By Tracey E. Schelmetic, TMCnet Contributor
Sales is a learning process (or, it should be). The most difficult part of a launch is the ramp-up in which inside sales and lead management people educate themselves so they can do their jobs effectively. While inborn sales skills and experience count for a lot, a lead management person can never be effective if he or she doesn’t adequately grasp the products or services being sold, the nature of the intended target audience and the client’s goals, methods and organizational structure.
According to Patrice Morrison, writing for Business2Community, it’s about a solid relationship management strategy. Successful sales people have the ability to communicate and collaborate with closing reps effectively, or else their efforts are likely to be wasted and it could endanger the client relationship.
Morrison emphasizes four skills inside sales reps must have to conduct an effective campaign. These include actively listening, asking questions, sharing thoughts and being patient. To start with, collaboration goes a long way toward building an effective ramp-up process.
“It’s important to emphasize a collaborative client relationship,” writes Morrison. “Brainstorm with your client on scripting tactics and prospecting techniques. You may want to mention other techniques that have worked for you in the past. Your client will once again be grateful that you’re invested in the project enough to contribute your own ideas to make it better.”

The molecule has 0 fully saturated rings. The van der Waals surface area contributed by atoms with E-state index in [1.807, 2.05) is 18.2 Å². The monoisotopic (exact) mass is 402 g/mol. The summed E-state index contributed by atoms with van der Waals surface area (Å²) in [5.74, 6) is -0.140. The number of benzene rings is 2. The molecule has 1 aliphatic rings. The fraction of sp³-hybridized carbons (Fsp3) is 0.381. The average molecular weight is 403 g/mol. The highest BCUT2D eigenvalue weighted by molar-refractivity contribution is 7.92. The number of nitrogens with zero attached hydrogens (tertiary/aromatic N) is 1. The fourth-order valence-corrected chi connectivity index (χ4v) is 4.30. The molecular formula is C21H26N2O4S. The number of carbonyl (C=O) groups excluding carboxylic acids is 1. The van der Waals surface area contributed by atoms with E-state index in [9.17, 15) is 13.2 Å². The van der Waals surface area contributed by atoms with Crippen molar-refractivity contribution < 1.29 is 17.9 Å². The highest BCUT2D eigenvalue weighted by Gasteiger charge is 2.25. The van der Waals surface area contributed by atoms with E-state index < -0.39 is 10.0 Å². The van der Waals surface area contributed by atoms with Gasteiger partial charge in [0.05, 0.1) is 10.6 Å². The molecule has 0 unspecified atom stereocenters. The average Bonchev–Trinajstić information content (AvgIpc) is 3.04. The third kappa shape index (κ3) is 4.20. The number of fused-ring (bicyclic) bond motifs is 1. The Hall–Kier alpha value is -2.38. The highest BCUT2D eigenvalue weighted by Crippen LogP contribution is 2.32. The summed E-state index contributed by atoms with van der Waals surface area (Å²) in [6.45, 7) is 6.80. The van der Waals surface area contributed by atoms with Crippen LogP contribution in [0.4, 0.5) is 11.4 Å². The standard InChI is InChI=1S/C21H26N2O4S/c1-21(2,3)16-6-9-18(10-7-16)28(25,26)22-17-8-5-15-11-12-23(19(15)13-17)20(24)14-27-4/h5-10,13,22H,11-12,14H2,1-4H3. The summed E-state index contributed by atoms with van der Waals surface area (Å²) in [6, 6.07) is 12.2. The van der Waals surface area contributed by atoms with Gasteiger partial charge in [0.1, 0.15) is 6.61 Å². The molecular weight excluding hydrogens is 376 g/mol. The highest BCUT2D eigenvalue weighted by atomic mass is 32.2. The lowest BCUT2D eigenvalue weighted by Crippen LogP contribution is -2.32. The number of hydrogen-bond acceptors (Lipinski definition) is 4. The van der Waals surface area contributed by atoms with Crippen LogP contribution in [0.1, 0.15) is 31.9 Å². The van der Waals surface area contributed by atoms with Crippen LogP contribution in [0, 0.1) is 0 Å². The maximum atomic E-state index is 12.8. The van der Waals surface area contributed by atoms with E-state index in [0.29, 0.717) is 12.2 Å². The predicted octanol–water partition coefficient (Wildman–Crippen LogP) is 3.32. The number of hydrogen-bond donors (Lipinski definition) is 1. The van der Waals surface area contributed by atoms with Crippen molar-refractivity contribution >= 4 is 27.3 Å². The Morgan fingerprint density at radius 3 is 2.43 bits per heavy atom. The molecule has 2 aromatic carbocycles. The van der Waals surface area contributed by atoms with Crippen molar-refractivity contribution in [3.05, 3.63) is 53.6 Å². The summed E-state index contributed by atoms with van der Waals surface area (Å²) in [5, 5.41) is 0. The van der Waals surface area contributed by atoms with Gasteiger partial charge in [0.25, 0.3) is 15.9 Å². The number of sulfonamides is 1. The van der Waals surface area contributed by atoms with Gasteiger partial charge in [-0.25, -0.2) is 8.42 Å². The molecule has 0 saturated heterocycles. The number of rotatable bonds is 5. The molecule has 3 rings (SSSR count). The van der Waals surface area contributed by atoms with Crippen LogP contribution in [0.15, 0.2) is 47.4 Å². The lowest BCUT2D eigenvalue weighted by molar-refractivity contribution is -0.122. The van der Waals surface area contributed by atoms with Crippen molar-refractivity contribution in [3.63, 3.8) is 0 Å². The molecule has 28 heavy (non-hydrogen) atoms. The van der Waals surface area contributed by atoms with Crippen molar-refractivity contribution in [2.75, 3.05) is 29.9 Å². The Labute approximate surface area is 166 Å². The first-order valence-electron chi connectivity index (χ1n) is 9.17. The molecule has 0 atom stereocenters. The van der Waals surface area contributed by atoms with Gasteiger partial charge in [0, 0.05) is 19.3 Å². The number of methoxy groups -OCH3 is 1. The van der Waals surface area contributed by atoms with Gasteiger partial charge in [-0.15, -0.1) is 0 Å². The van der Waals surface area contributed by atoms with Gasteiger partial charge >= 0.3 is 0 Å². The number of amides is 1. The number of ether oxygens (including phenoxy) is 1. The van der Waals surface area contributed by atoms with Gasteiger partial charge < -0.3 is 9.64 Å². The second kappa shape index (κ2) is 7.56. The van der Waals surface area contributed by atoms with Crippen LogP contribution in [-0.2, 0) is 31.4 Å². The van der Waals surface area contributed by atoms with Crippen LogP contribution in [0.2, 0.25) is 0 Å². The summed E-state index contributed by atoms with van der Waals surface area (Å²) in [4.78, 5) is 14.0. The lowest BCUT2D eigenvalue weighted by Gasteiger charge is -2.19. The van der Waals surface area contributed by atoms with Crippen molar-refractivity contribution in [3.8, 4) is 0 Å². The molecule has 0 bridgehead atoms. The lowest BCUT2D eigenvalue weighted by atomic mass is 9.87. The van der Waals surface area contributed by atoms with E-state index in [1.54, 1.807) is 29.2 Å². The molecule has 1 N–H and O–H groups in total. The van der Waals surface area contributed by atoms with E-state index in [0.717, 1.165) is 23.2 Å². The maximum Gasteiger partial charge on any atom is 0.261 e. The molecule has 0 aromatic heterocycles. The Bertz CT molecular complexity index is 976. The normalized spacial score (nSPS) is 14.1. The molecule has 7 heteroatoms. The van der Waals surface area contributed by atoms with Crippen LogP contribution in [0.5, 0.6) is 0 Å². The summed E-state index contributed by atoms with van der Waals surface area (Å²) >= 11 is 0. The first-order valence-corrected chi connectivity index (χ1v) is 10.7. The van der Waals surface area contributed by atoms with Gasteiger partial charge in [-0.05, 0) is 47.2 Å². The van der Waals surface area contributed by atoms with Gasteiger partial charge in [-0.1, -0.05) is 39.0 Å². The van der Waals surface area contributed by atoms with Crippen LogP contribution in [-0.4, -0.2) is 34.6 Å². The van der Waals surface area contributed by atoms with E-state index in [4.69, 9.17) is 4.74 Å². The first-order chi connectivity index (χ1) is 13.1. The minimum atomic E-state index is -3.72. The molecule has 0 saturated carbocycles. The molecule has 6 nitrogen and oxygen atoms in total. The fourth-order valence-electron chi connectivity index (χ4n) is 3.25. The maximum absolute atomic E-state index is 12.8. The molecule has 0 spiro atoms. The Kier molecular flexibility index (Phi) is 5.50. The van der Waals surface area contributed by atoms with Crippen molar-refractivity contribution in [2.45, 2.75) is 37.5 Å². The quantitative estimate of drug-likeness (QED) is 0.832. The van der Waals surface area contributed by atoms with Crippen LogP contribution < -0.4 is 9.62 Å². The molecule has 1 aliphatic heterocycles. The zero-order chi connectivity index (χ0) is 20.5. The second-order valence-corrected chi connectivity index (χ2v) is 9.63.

Once the project’s parameters have been communicated and there is an effective collaboration strategy in place, it’s important to build and nurture a continuing two-way process of asking questions rather than making assumptions (the latter can lead to a need to replicate work, or errors in the lead generation process) and sharing thoughts. Inside sales professionals who are experienced may be able to offer clients tips on what has worked for them in the past, and could go a long way toward helping them customize a process that works well. But, says Morrison, it’s also important to be patient and understanding.
“Remember to respect everyone’s thoughts and experiences and keep an open mind,” she writes. “Don’t get discouraged; there is a lot of new information to learn during the ramp-up time frame, and it will take some time for the teams to adjust to working with one another. Every client is different, and so are their processes and strategies. To make the ramp-up process easier for both outside and inside sales reps, remember to be patient.”
If you’re operating an inside sales organization without a formalized and tried-and-true ramp-up process, it’s likely that you’re going to spend a significant amount of time spinning your wheels. And this is an effective tactic for anyone involved.
Edited by Rory J. Thompson